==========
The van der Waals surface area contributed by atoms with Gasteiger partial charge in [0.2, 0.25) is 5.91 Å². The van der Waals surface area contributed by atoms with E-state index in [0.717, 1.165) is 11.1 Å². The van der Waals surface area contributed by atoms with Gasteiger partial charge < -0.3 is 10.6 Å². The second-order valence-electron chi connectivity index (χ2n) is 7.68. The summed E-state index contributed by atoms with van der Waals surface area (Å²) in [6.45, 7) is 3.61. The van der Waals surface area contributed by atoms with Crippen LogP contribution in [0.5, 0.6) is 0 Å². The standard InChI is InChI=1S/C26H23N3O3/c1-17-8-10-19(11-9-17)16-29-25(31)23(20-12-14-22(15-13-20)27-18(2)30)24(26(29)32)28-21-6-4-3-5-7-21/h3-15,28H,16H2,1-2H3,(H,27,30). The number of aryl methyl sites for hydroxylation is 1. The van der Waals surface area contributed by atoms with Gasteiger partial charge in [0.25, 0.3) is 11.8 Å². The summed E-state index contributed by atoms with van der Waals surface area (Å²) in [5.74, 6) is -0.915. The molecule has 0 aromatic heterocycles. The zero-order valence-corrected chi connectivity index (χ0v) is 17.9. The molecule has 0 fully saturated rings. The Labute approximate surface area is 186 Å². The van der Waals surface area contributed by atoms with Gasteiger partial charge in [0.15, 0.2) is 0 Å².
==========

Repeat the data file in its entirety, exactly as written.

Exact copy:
The van der Waals surface area contributed by atoms with Gasteiger partial charge in [0.2, 0.25) is 5.91 Å². The van der Waals surface area contributed by atoms with E-state index in [0.717, 1.165) is 11.1 Å². The van der Waals surface area contributed by atoms with Gasteiger partial charge < -0.3 is 10.6 Å². The second-order valence-electron chi connectivity index (χ2n) is 7.68. The summed E-state index contributed by atoms with van der Waals surface area (Å²) in [6.45, 7) is 3.61. The van der Waals surface area contributed by atoms with Crippen LogP contribution in [0.5, 0.6) is 0 Å². The standard InChI is InChI=1S/C26H23N3O3/c1-17-8-10-19(11-9-17)16-29-25(31)23(20-12-14-22(15-13-20)27-18(2)30)24(26(29)32)28-21-6-4-3-5-7-21/h3-15,28H,16H2,1-2H3,(H,27,30). The number of aryl methyl sites for hydroxylation is 1. The van der Waals surface area contributed by atoms with Gasteiger partial charge in [0.25, 0.3) is 11.8 Å². The summed E-state index contributed by atoms with van der Waals surface area (Å²) in [5.74, 6) is -0.915. The molecule has 0 aromatic heterocycles. The zero-order valence-corrected chi connectivity index (χ0v) is 17.9. The molecule has 0 fully saturated rings. The Labute approximate surface area is 186 Å². The van der Waals surface area contributed by atoms with Gasteiger partial charge in [0.15, 0.2) is 0 Å².